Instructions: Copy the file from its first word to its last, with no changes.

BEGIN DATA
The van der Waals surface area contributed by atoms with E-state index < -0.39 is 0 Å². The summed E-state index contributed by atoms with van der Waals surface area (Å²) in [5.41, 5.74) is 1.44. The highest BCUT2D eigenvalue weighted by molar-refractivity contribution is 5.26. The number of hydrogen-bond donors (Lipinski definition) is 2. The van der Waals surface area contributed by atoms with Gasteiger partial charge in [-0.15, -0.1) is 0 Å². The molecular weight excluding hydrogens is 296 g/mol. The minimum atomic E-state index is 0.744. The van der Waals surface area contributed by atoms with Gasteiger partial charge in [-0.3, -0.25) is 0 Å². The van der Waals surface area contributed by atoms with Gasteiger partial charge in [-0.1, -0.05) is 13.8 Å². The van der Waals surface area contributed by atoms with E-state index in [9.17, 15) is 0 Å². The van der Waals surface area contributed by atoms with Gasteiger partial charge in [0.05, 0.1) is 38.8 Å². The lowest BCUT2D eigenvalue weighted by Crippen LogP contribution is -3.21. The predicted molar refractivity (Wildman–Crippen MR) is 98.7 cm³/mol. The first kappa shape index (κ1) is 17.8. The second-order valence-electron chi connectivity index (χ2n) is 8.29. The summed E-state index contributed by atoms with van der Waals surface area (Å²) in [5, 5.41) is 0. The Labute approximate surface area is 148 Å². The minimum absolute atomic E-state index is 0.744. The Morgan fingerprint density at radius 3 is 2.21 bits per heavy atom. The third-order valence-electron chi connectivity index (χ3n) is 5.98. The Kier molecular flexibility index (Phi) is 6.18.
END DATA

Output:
The van der Waals surface area contributed by atoms with E-state index < -0.39 is 0 Å². The summed E-state index contributed by atoms with van der Waals surface area (Å²) in [5.41, 5.74) is 1.44. The highest BCUT2D eigenvalue weighted by molar-refractivity contribution is 5.26. The number of hydrogen-bond donors (Lipinski definition) is 2. The van der Waals surface area contributed by atoms with Gasteiger partial charge in [-0.15, -0.1) is 0 Å². The molecular weight excluding hydrogens is 296 g/mol. The minimum atomic E-state index is 0.744. The van der Waals surface area contributed by atoms with Gasteiger partial charge in [-0.3, -0.25) is 0 Å². The van der Waals surface area contributed by atoms with Gasteiger partial charge in [-0.1, -0.05) is 13.8 Å². The van der Waals surface area contributed by atoms with E-state index in [9.17, 15) is 0 Å². The van der Waals surface area contributed by atoms with Gasteiger partial charge in [0.05, 0.1) is 38.8 Å². The lowest BCUT2D eigenvalue weighted by Crippen LogP contribution is -3.21. The predicted molar refractivity (Wildman–Crippen MR) is 98.7 cm³/mol. The first kappa shape index (κ1) is 17.8. The second-order valence-electron chi connectivity index (χ2n) is 8.29. The summed E-state index contributed by atoms with van der Waals surface area (Å²) in [5, 5.41) is 0. The Labute approximate surface area is 148 Å². The minimum absolute atomic E-state index is 0.744. The Morgan fingerprint density at radius 3 is 2.21 bits per heavy atom. The third-order valence-electron chi connectivity index (χ3n) is 5.98. The Kier molecular flexibility index (Phi) is 6.18.